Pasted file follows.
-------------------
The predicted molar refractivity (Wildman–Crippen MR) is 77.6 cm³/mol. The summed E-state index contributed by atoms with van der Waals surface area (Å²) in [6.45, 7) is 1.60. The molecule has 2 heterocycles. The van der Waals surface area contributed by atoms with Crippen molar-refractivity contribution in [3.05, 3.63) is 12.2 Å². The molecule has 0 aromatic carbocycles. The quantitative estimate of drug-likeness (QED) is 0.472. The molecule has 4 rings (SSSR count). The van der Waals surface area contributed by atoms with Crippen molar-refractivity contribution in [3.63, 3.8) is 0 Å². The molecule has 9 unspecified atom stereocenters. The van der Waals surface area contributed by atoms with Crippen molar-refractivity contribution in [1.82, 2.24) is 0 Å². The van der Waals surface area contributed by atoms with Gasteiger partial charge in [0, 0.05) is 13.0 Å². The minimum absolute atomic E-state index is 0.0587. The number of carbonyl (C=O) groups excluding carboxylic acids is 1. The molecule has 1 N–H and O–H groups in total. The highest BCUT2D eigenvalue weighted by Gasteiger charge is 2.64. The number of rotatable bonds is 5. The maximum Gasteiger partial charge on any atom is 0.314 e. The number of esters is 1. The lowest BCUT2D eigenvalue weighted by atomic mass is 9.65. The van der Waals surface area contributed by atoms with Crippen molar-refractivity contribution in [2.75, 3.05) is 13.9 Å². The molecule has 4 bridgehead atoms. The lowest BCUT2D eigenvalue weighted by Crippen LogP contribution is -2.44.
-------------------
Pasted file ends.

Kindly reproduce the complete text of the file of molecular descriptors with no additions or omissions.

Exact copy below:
The predicted molar refractivity (Wildman–Crippen MR) is 77.6 cm³/mol. The summed E-state index contributed by atoms with van der Waals surface area (Å²) in [6.45, 7) is 1.60. The molecule has 2 heterocycles. The van der Waals surface area contributed by atoms with Crippen molar-refractivity contribution in [3.05, 3.63) is 12.2 Å². The molecule has 0 aromatic carbocycles. The quantitative estimate of drug-likeness (QED) is 0.472. The molecule has 4 rings (SSSR count). The van der Waals surface area contributed by atoms with Crippen molar-refractivity contribution in [3.63, 3.8) is 0 Å². The molecule has 9 unspecified atom stereocenters. The van der Waals surface area contributed by atoms with Crippen molar-refractivity contribution in [1.82, 2.24) is 0 Å². The van der Waals surface area contributed by atoms with Gasteiger partial charge in [0, 0.05) is 13.0 Å². The minimum absolute atomic E-state index is 0.0587. The number of carbonyl (C=O) groups excluding carboxylic acids is 1. The molecule has 1 N–H and O–H groups in total. The highest BCUT2D eigenvalue weighted by Gasteiger charge is 2.64. The number of rotatable bonds is 5. The maximum Gasteiger partial charge on any atom is 0.314 e. The number of esters is 1. The lowest BCUT2D eigenvalue weighted by atomic mass is 9.65. The van der Waals surface area contributed by atoms with Crippen molar-refractivity contribution in [2.75, 3.05) is 13.9 Å². The molecule has 4 bridgehead atoms. The lowest BCUT2D eigenvalue weighted by Crippen LogP contribution is -2.44.